Book Review: Amy Snow

Amy Snow
Published By: Simon and Schuster
Publication Date: June 7, 2016
Page Count: 551
Source: Kindly Provided by Publisher
Historical Fiction

Eight year-old heiress Aurelia Vennaway discovers a baby abandoned in a snow drift on her family’s estate. With social pressure on her side, Aurelia convinces her snobbish parents to allow the foundling to be raised by the servants in their home. She names the baby Amy Snow, and despite the differences in their ages and social statuses they grow up closer than many siblings. After Aurelia’s death at age twenty-five, Amy receives a legacy that leads her on a journey to discover the secrets Aurelia has been hiding. 

Tracy Rees’s writing is simply beautiful. She effortlessly captures the formality of language during the Victorian Era, while maintaining a light and engaging tone, and her word choices tickled my not-so-inner nerd. I love that Rees trusts her readers’ vocabularies, even though I did have to look up ‘lepidoptery.’ (The study of moths, if you’re curious.) 

Reading the book was like watching Amy go through all the life stages of those moths that carry so much meaning for one of the characters in the book. Larval when she leaves the Vennaway estate, Amy grows into herself as the story progresses. Although I found myself occasionally frustrated by some of Amy’s choices in the novel, they were believable for such a young character, and one whose development is not yet complete. Amy is only seventeen at the time of the main part of the story, and who of us can say they were never unnecessarily dramatic or impulsive at that age? That definitely would not be me. ;) 

The one thing that did kind of bother me about the novel is that so many of the central female characters seemed more liberated than typical of the time period. Rees does tell us that Aurelia has progressive ideas that distress her parents (which is fine), but I have difficulty believing that her parents would have allowed their only child to keep company with Mrs. Bolton who pretty clearly not only supported her “radical” behavior, but was probably outright teaching it to her. Additionally, Amy doesn’t seem to have any problem finding like-minded gentlemen which I have to think would have been even less common. 

If I had to sum up this book in one sentence, I would say: Amy Snow is a P.S. I Love You story between two BFFs in Victorian England. Readers who swooned over that movie, or who enjoy period novels, will love Amy Snow. I count myself among them and look forward to the next book by Tracy Rees.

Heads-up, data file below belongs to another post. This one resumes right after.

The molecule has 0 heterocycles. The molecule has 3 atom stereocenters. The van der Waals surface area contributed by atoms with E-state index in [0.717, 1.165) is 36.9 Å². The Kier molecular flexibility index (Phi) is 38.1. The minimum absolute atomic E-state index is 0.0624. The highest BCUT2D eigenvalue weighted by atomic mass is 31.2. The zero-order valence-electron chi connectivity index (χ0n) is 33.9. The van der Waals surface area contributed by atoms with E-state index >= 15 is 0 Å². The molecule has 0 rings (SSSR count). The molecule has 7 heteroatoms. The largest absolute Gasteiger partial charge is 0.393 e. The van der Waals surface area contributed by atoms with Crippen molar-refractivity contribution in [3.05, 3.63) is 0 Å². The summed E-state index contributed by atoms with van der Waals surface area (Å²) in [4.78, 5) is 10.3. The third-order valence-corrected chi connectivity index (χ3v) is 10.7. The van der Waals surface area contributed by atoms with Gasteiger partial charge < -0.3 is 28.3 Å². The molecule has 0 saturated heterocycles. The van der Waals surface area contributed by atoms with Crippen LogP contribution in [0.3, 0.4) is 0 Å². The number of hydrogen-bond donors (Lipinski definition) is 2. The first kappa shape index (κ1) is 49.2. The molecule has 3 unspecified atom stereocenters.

Winner of the UK’s Richard & Judy Search for a Bestseller Competition, this page-turning debut novel follows an orphan whose late, beloved best friend bequeaths her a treasure hunt that leads her all over Victorian England and finally to the one secret her friend never shared.

It is 1831 when eight-year-old Aurelia Vennaway finds a naked baby girl abandoned in the snow on the grounds of her aristocratic family’s magnificent mansion. Her parents are horrified that she has brought a bastard foundling into the house, but Aurelia convinces them to keep the baby, whom she names Amy Snow. Amy is brought up as a second-class citizen, despised by Vennaways, but she and Aurelia are as close as sisters. When Aurelia dies at the age of twenty-three, she leaves Amy ten pounds, and the Vennaways immediately banish Amy from their home.

But Aurelia left her much more. Amy soon receives a packet that contains a rich inheritance and a letter from Aurelia revealing she had kept secrets from Amy, secrets that she wants Amy to know. From the grave she sends Amy on a treasure hunt from one end of England to the other: a treasure hunt that only Amy can follow. Ultimately, a life-changing discovery awaits...if only Amy can unlock the secret. In the end, Amy escapes the Vennaways, finds true love, and learns her dearest friend’s secret, a secret that she will protect for the rest of her life.

An abandoned baby, a treasure hunt, a secret. As Amy sets forth on her quest, readers will be swept away by this engrossing gem of a novel—the wonderful debut by newcomer Tracy Rees.